Ten Years in the City

An interview in our neighborhood newspaper this week talks to former Seattle Mayor Paul Schell about something that occurred at the International Fountain in Seattle Center in the week after September 11th, 2001. Seattle Center is where Seattleites meet for festivals and events that draw disparate people from around the city and the world, and the International Fountain is its center. Thousands gather at the fountain to watch in delight while children play in the water. It’s big and round. It’s safe. It was where people gravitated after the attacks, left flowers and mementos, and stood mostly silent, sometimes singing.

Mayor Schell remembers an event that week that I witnessed, too. Amid rumors of attacks on Muslims and on Sikhs mistaken for Muslims, a group of Sikhs and Muslims, some of the men distinctive in their turbans, arrived at the fountain and placed their memorial flowers among the others, the mayor walking with them, spiraling through the people to the center of the fountain while the crowd parted to let them through and clapped to show our appreciation, to soothe their fears. Similar events must have happened in cities all over the country.

Paul Schell was not a mayor I admire. I disagreed with his vision for upscale development in the city. And he is ultimately responsible for the egregious police misconduct that occurred during the WTO meetings in Seattle. But in spite of our differences, we agree about this. We agree that Seattle welcomes all its citizens, and that there’s no place for fear and prejudice in a healthy city.

In the years that followed, we in Seattle felt like that tolerance we insisted on and took such comfort in was under  siege by leaders, laws, pundits, and wars. Everything seemed to be geared toward fear and anger. Our government was lying about who was responsible for the attacks, urging us to fear, kidnapping people, torturing them, imprisoning them without charges or access to council. The tolerance we tried to show each other was mocked publicly as naive. Even the idea of due process,  one thing that I thought people of all persuasions agreed on, was tossed aside in favor of anonymous testimony and secret prisons. It seemed we were helpless to stop the madness set in motion by fear and cynical opportunism, the surveillance and security theater, the cheerleading for war and authoritarianism in the press.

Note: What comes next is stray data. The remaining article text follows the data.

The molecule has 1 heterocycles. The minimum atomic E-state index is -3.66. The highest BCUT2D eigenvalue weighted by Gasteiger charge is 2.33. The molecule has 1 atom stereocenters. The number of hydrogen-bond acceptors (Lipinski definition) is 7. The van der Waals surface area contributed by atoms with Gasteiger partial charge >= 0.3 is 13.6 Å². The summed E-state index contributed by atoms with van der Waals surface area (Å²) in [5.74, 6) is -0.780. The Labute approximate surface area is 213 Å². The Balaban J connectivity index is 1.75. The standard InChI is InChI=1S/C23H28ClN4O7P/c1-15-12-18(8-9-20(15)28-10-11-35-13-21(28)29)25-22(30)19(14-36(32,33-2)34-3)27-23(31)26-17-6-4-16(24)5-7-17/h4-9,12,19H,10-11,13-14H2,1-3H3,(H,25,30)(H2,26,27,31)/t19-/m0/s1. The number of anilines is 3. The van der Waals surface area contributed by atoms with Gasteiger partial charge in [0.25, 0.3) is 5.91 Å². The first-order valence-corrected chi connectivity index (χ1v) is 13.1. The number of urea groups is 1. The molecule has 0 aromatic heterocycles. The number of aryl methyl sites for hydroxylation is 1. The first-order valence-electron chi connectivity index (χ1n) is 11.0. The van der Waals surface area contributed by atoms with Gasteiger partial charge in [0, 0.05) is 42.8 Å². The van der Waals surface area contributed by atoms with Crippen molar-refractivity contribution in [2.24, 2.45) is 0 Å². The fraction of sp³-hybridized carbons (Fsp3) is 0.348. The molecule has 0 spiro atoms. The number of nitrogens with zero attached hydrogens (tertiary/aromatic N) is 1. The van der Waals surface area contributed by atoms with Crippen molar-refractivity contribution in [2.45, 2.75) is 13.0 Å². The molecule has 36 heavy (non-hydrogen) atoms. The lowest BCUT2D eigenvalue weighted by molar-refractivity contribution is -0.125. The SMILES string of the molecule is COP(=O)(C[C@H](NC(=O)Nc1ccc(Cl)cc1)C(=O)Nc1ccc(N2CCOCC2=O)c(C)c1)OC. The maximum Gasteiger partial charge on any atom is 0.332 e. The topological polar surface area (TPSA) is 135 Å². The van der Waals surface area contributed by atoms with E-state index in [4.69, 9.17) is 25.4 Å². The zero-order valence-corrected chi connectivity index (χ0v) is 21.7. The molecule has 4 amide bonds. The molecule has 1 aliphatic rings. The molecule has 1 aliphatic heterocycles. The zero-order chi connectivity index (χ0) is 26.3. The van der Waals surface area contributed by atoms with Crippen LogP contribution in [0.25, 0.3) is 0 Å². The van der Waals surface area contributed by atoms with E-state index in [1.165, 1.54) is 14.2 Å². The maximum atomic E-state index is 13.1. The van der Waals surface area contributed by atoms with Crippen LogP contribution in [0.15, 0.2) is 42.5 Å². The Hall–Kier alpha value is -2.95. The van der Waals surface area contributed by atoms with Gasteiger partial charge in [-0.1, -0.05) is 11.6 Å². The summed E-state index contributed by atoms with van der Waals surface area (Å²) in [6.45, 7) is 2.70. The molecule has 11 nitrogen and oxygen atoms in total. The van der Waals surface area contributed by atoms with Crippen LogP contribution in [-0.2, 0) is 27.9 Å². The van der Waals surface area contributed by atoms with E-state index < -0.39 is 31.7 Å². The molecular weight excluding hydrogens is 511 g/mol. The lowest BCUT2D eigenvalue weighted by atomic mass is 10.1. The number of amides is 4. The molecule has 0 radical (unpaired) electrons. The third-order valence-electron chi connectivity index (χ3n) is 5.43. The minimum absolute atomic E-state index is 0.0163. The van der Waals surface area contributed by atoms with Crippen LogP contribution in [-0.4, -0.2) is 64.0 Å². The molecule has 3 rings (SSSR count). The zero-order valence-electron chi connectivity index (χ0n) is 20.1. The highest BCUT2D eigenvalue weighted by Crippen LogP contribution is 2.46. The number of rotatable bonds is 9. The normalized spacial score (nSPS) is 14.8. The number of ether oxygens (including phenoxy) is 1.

When Barack Obama was elected president, no one was happier than city dwellers. The night he won the presidency, people in American cities ran out into the streets and danced for joy. Here was someone like us, someone from the city. Someone unafraid of strangers and foreigners. Someone accustomed to making room for people different than himself. Someone who knew from experience that people from wildly different backgrounds can live peacefully and happily together. Someone who met the sick, homeless, and disabled every day, who thought that encountering different cultures and languages was an ordinary part of the life of America.

President Obama has made many positive changes to America. The torture is officially over, the needs of the poor, the weak, and the newcomer are at least considered in administration deliberations. But the momentum of anti-American policies, the denial of basic rights, the detention without charges, the bullying by “security” officers public and private, hasn’t stopped. An ACLU report on the state of our rights over the past ten years shows us how much we lost in the aftermath of the attacks, and how far we have to go to regain them, in spite of the hopes we had for the change in the White House and Congress. But I hold out hope that some day soon the spirit of city life that was such an inspiration and comfort ten years ago will return to the government of our country.

Image by Auston James, courtesy of Compassionate Action Network.

~ by lolarusa on September 9, 2011.

2 Responses to “Ten Years in the City”

  1. I remember those times well. I worked in Federal Way at the time, and frankly I dared not have an honest discussion at work about what was going on. But on the weekends, standing in line at the Allegro Cafe in the U District, strangers would talk about what was clear to all thinking people, about the dangers of a global war on terror, among other things.

    I also remember how long the lines became at the Kabul restaurant as folks in Seattle tried everything they could think of to demonstrate how much we did *not* share the national mood of intolerance and fear.

  2. I remember that the man I always bought my gas from went from wearing a turban to wearing a camouflage-colored baseball cap that said Desert Storm. I didn’t know what to do, except saying “Please” and “Thank You” more often than usual.

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